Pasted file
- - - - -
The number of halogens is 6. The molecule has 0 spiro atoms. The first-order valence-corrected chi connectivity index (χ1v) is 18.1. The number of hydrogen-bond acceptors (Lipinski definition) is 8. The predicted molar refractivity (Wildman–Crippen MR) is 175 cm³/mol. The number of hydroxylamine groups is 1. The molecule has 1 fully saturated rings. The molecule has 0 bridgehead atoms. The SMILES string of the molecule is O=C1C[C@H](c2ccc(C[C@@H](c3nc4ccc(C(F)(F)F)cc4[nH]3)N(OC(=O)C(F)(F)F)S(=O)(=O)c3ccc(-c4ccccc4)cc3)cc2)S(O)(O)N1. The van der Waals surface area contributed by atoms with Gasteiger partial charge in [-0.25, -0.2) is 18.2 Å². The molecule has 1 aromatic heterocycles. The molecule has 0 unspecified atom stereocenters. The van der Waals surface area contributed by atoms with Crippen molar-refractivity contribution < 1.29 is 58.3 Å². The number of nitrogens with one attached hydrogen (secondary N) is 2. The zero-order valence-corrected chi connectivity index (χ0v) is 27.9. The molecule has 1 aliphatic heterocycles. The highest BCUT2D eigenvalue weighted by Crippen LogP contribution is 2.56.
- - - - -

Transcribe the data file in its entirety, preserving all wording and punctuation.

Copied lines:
The number of halogens is 6. The molecule has 0 spiro atoms. The first-order valence-corrected chi connectivity index (χ1v) is 18.1. The number of hydrogen-bond acceptors (Lipinski definition) is 8. The predicted molar refractivity (Wildman–Crippen MR) is 175 cm³/mol. The number of hydroxylamine groups is 1. The molecule has 1 fully saturated rings. The molecule has 0 bridgehead atoms. The SMILES string of the molecule is O=C1C[C@H](c2ccc(C[C@@H](c3nc4ccc(C(F)(F)F)cc4[nH]3)N(OC(=O)C(F)(F)F)S(=O)(=O)c3ccc(-c4ccccc4)cc3)cc2)S(O)(O)N1. The van der Waals surface area contributed by atoms with Gasteiger partial charge in [-0.25, -0.2) is 18.2 Å². The molecule has 1 aromatic heterocycles. The molecule has 0 unspecified atom stereocenters. The van der Waals surface area contributed by atoms with Crippen molar-refractivity contribution < 1.29 is 58.3 Å². The number of nitrogens with one attached hydrogen (secondary N) is 2. The zero-order valence-corrected chi connectivity index (χ0v) is 27.9. The molecule has 1 aliphatic heterocycles. The highest BCUT2D eigenvalue weighted by Crippen LogP contribution is 2.56.